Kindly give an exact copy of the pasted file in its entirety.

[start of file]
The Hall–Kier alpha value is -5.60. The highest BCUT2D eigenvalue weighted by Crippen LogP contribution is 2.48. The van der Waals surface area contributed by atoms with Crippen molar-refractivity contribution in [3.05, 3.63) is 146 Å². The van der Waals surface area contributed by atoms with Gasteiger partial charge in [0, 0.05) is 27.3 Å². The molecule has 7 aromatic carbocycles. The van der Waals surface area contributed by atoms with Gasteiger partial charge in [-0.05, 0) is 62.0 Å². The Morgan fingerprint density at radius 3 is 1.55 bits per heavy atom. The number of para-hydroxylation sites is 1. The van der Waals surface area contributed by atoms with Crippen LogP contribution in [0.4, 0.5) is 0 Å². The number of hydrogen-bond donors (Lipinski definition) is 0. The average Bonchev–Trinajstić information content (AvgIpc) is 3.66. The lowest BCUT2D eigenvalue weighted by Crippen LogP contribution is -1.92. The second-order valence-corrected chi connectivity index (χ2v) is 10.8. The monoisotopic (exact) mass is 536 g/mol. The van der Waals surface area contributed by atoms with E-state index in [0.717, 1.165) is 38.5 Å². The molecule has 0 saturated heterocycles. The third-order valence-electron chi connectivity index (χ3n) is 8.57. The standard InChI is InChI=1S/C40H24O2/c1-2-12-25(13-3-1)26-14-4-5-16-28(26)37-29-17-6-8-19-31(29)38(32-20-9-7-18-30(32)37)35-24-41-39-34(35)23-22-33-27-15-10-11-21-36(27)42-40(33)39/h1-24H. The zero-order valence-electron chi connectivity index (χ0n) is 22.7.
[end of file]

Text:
The Hall–Kier alpha value is -5.60. The highest BCUT2D eigenvalue weighted by Crippen LogP contribution is 2.48. The van der Waals surface area contributed by atoms with Crippen molar-refractivity contribution in [3.05, 3.63) is 146 Å². The van der Waals surface area contributed by atoms with Gasteiger partial charge in [0, 0.05) is 27.3 Å². The molecule has 7 aromatic carbocycles. The van der Waals surface area contributed by atoms with Gasteiger partial charge in [-0.05, 0) is 62.0 Å². The Morgan fingerprint density at radius 3 is 1.55 bits per heavy atom. The number of para-hydroxylation sites is 1. The van der Waals surface area contributed by atoms with Crippen LogP contribution in [0.4, 0.5) is 0 Å². The number of hydrogen-bond donors (Lipinski definition) is 0. The average Bonchev–Trinajstić information content (AvgIpc) is 3.66. The lowest BCUT2D eigenvalue weighted by Crippen LogP contribution is -1.92. The second-order valence-corrected chi connectivity index (χ2v) is 10.8. The monoisotopic (exact) mass is 536 g/mol. The van der Waals surface area contributed by atoms with E-state index in [0.717, 1.165) is 38.5 Å². The molecule has 0 saturated heterocycles. The third-order valence-electron chi connectivity index (χ3n) is 8.57. The standard InChI is InChI=1S/C40H24O2/c1-2-12-25(13-3-1)26-14-4-5-16-28(26)37-29-17-6-8-19-31(29)38(32-20-9-7-18-30(32)37)35-24-41-39-34(35)23-22-33-27-15-10-11-21-36(27)42-40(33)39/h1-24H. The zero-order valence-electron chi connectivity index (χ0n) is 22.7.